This token code system may be easily adopted by merchants, acquirers, and other relevant entities. Minimal changes are needed for existing systems (e.g., user activity tracking remains the same, as described above). Token holders may simply store an extra value (the token code), and other entities may simply pass the token code along in authorization request and response messages. In some embodiments, the token code may be able to fit within existing authorization message formats without requiring any changes. Thus, a token system that increases payment security can be introduced with minimal interruptions.

Prior to discussing specific embodiments of the invention, some terms may be described in detail.

An “interaction” may include a communication, contact, or exchange between parties, devices, and/or entities. In some embodiments, data can be exchanged in an interaction between two devices (e.g., an interaction between a mobile device and an access device).

A “value credential” may be information associated with worth. Examples of a value credential include payment credentials, information needed to obtain a promotional offer, etc.

“Payment credentials” may include any suitable information associated with an account (e.g. a payment account and/or payment device associated with the account). Such information may be directly related to the account or may be derived from information related to the account. Examples of account information may include a PAN (primary account number or “account number”), user name, expiration date, CVV (card verification value), dCVV (dynamic card verification value), CVV2 (card verification value 2), CVC3 card verification values, etc. CVV2 is generally understood to be a static verification value associated with a payment device. CVV2 values are generally visible to a user (e.g., a consumer), whereas CVV and dCVV values are typically embedded in memory or authorization request messages and are not readily known to the user (although they are known to the issuer and payment processors). Payment credentials may be any information that identifies or is associated with a payment account. Payment credentials may be provided in order to make a payment from a payment account. Payment credentials can also include a user name, an expiration date, a gift card number or code, and any other suitable information.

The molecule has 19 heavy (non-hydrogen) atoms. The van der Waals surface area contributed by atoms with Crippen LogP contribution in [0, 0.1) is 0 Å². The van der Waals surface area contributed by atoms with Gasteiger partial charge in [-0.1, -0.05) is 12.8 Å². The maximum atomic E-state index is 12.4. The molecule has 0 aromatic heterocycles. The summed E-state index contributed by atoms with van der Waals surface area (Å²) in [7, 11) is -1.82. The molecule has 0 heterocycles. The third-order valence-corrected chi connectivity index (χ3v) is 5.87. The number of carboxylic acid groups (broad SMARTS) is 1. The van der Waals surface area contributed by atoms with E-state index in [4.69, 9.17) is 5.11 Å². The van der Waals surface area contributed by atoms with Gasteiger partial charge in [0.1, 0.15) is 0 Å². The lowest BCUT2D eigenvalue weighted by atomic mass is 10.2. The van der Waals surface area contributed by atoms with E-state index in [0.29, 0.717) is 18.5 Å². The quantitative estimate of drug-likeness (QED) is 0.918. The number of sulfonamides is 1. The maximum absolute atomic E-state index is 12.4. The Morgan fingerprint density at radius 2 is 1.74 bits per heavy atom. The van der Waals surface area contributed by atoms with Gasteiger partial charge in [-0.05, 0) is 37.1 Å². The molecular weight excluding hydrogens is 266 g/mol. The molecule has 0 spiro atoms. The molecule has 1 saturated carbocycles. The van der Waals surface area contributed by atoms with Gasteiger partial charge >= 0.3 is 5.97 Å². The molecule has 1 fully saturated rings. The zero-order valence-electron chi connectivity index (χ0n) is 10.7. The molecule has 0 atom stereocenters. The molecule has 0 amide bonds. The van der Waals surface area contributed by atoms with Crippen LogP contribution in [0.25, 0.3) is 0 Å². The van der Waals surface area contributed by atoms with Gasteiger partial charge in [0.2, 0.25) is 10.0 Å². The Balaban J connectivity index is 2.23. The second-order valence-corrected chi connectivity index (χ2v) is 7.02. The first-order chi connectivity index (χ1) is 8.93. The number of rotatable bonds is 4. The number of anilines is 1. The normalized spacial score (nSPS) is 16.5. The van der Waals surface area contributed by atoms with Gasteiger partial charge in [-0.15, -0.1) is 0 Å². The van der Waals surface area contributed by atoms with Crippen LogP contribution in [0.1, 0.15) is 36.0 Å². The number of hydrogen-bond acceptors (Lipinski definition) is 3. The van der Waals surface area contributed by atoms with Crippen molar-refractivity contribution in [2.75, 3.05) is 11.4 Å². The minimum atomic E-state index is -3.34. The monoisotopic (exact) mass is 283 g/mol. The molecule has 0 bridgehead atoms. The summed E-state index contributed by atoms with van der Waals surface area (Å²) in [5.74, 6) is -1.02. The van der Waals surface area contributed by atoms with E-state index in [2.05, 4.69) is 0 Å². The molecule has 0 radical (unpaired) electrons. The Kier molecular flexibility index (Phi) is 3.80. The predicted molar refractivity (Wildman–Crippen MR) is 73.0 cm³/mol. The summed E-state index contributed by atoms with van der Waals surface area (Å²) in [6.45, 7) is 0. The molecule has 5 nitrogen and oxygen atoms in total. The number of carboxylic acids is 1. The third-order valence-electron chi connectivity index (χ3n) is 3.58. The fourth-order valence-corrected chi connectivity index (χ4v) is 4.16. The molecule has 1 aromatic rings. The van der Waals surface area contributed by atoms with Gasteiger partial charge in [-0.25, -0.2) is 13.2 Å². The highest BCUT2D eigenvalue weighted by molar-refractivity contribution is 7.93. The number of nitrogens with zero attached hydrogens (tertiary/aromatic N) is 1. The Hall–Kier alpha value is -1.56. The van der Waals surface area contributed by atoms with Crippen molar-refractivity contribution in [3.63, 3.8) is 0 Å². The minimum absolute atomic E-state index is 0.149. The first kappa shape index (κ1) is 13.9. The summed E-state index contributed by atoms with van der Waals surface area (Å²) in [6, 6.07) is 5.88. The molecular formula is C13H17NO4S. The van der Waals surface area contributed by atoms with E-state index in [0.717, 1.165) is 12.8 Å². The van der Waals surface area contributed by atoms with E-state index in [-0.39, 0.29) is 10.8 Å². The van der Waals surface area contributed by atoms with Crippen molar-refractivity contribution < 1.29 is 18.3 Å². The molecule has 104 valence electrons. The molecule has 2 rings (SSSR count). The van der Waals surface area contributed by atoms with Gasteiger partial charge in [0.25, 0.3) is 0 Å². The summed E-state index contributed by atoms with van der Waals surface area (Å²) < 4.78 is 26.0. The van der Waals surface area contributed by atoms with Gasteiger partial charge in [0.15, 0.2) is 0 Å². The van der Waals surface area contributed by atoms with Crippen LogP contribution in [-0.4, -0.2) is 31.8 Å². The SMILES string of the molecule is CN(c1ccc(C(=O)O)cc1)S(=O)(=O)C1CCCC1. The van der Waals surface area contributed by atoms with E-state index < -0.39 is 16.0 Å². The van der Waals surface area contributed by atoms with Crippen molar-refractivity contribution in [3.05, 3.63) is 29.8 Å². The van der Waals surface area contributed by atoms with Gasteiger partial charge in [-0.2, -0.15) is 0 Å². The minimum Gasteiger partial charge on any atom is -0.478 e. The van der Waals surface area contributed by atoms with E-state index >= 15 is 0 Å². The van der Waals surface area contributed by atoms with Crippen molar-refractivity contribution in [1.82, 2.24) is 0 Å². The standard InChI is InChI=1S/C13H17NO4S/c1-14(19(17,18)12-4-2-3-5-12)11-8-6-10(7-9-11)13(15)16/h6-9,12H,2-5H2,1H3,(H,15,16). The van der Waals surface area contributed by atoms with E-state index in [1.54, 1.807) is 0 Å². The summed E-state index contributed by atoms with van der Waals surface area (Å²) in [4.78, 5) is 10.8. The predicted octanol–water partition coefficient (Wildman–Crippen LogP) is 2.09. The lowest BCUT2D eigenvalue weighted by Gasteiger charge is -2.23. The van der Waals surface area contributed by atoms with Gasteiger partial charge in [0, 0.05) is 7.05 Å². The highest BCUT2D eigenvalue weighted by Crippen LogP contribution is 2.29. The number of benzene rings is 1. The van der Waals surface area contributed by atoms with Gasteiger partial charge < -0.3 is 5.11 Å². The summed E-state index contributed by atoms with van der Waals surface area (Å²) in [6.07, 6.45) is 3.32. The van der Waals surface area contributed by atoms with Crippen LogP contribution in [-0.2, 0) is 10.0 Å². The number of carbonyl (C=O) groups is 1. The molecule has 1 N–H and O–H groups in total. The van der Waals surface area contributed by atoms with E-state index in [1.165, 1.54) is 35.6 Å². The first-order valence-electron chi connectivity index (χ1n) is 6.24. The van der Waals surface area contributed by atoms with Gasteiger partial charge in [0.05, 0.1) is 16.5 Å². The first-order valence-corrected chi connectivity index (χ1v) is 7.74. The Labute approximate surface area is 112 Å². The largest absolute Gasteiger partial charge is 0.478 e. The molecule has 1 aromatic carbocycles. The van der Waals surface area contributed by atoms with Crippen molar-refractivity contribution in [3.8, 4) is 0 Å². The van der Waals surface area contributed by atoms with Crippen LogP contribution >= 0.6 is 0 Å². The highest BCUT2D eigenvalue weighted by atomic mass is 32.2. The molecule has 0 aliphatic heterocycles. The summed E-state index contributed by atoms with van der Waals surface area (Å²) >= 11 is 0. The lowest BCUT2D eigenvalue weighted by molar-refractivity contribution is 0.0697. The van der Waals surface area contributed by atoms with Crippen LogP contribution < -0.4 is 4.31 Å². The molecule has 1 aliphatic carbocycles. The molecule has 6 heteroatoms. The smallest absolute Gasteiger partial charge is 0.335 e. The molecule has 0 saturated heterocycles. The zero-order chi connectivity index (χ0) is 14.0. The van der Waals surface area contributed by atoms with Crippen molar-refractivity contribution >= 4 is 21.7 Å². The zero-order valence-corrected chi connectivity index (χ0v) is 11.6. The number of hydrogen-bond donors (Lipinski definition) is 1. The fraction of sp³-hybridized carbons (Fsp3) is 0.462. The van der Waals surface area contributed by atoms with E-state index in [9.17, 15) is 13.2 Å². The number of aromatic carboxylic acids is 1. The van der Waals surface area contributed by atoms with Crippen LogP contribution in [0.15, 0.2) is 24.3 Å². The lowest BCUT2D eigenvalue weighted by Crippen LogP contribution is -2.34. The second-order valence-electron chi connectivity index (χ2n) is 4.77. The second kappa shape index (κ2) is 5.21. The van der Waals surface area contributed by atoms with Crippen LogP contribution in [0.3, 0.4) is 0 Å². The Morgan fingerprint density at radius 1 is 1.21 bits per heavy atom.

“Tokenization” is a process by which data is replaced with substitute data. For example, a payment account identifier (e.g., a primary account number (PAN)) may be tokenized by replacing the primary account identifier with a substitute number (e.g. a token) that may be associated with the payment account identifier. Further, tokenization may be applied to any other-information which may be replaced with a substitute value (i.e., token). Tokenization may be used to enhance transaction efficiency, improve transaction security, increase service transparency, or to provide a method for third-party enablement.

A “value token” may be an identifier for worth. Examples of a value token include payment tokens, a coupon identifier, etc.

A “payment token” may include an identifier for a payment account that is a substitute for an account identifier, such as a primary account number (PAN). For example, a token may include a series of alphanumeric characters that may be used as a substitute for an original account identifier. For example, a token “4900 0000 0000 0001” may be used in place of a PAN “4147 0900 0000 1234.” In some embodiments, a token may be “format preserving” and may have a numeric format that conforms to the account identifiers used in existing transaction processing networks (e.g., ISO 8583 financial transaction message format). In some embodiments, a token may be used in place of a PAN to initiate, authorize, settle or resolve a payment transaction or represent the original credential in other systems where the original credential would typically be provided. In some embodiments, a token value may be generated such that the recovery of the original PAN or other account identifier from the token value may not be computationally derived. Further, in some embodiments, the token format may be configured to allow the entity receiving the token to identify it as a token and recognize the entity that issued the token.